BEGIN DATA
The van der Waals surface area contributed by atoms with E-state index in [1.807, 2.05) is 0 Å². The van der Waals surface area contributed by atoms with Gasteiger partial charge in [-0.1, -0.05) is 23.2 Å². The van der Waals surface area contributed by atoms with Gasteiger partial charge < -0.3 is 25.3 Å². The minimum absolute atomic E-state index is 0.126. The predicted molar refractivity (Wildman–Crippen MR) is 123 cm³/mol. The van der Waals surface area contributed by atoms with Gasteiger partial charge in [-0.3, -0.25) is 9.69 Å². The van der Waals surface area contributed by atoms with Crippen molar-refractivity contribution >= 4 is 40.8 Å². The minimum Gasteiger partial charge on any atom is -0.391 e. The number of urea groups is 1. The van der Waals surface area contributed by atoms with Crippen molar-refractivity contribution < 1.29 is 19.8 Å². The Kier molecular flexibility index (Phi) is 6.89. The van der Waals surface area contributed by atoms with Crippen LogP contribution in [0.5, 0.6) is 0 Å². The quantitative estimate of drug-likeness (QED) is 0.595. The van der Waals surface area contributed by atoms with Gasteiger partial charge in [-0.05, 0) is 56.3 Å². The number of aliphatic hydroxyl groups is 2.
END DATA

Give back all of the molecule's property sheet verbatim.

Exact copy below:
The van der Waals surface area contributed by atoms with E-state index in [1.807, 2.05) is 0 Å². The van der Waals surface area contributed by atoms with Gasteiger partial charge in [-0.1, -0.05) is 23.2 Å². The van der Waals surface area contributed by atoms with Gasteiger partial charge < -0.3 is 25.3 Å². The minimum absolute atomic E-state index is 0.126. The predicted molar refractivity (Wildman–Crippen MR) is 123 cm³/mol. The van der Waals surface area contributed by atoms with Gasteiger partial charge in [-0.3, -0.25) is 9.69 Å². The van der Waals surface area contributed by atoms with Crippen molar-refractivity contribution >= 4 is 40.8 Å². The minimum Gasteiger partial charge on any atom is -0.391 e. The number of urea groups is 1. The van der Waals surface area contributed by atoms with Crippen molar-refractivity contribution < 1.29 is 19.8 Å². The Kier molecular flexibility index (Phi) is 6.89. The van der Waals surface area contributed by atoms with Crippen LogP contribution in [0.5, 0.6) is 0 Å². The quantitative estimate of drug-likeness (QED) is 0.595. The van der Waals surface area contributed by atoms with Gasteiger partial charge in [-0.05, 0) is 56.3 Å². The number of aliphatic hydroxyl groups is 2.